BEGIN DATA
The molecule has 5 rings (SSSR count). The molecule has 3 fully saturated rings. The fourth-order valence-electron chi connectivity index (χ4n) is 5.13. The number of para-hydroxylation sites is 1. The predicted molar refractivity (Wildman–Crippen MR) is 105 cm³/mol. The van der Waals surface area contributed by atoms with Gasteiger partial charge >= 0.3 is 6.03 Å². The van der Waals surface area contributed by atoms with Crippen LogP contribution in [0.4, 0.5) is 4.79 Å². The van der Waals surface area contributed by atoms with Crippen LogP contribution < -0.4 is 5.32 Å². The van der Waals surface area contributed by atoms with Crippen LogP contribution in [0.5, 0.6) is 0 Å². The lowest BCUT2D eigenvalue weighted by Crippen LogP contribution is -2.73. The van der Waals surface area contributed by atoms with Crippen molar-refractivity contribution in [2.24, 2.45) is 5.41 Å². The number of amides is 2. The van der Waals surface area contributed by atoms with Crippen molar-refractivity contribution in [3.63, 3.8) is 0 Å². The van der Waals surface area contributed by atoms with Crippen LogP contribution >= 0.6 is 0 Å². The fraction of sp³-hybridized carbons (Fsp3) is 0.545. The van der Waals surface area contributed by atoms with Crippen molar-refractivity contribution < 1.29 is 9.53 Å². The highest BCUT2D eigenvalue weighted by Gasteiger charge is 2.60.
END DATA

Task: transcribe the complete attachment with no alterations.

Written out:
The molecule has 5 rings (SSSR count). The molecule has 3 fully saturated rings. The fourth-order valence-electron chi connectivity index (χ4n) is 5.13. The number of para-hydroxylation sites is 1. The predicted molar refractivity (Wildman–Crippen MR) is 105 cm³/mol. The van der Waals surface area contributed by atoms with Gasteiger partial charge >= 0.3 is 6.03 Å². The van der Waals surface area contributed by atoms with Crippen LogP contribution in [0.4, 0.5) is 4.79 Å². The van der Waals surface area contributed by atoms with Crippen LogP contribution < -0.4 is 5.32 Å². The van der Waals surface area contributed by atoms with Crippen LogP contribution in [0.5, 0.6) is 0 Å². The lowest BCUT2D eigenvalue weighted by Crippen LogP contribution is -2.73. The van der Waals surface area contributed by atoms with Crippen molar-refractivity contribution in [2.24, 2.45) is 5.41 Å². The number of amides is 2. The van der Waals surface area contributed by atoms with Crippen molar-refractivity contribution in [3.63, 3.8) is 0 Å². The van der Waals surface area contributed by atoms with Crippen LogP contribution >= 0.6 is 0 Å². The fraction of sp³-hybridized carbons (Fsp3) is 0.545. The van der Waals surface area contributed by atoms with Crippen molar-refractivity contribution < 1.29 is 9.53 Å². The highest BCUT2D eigenvalue weighted by Gasteiger charge is 2.60.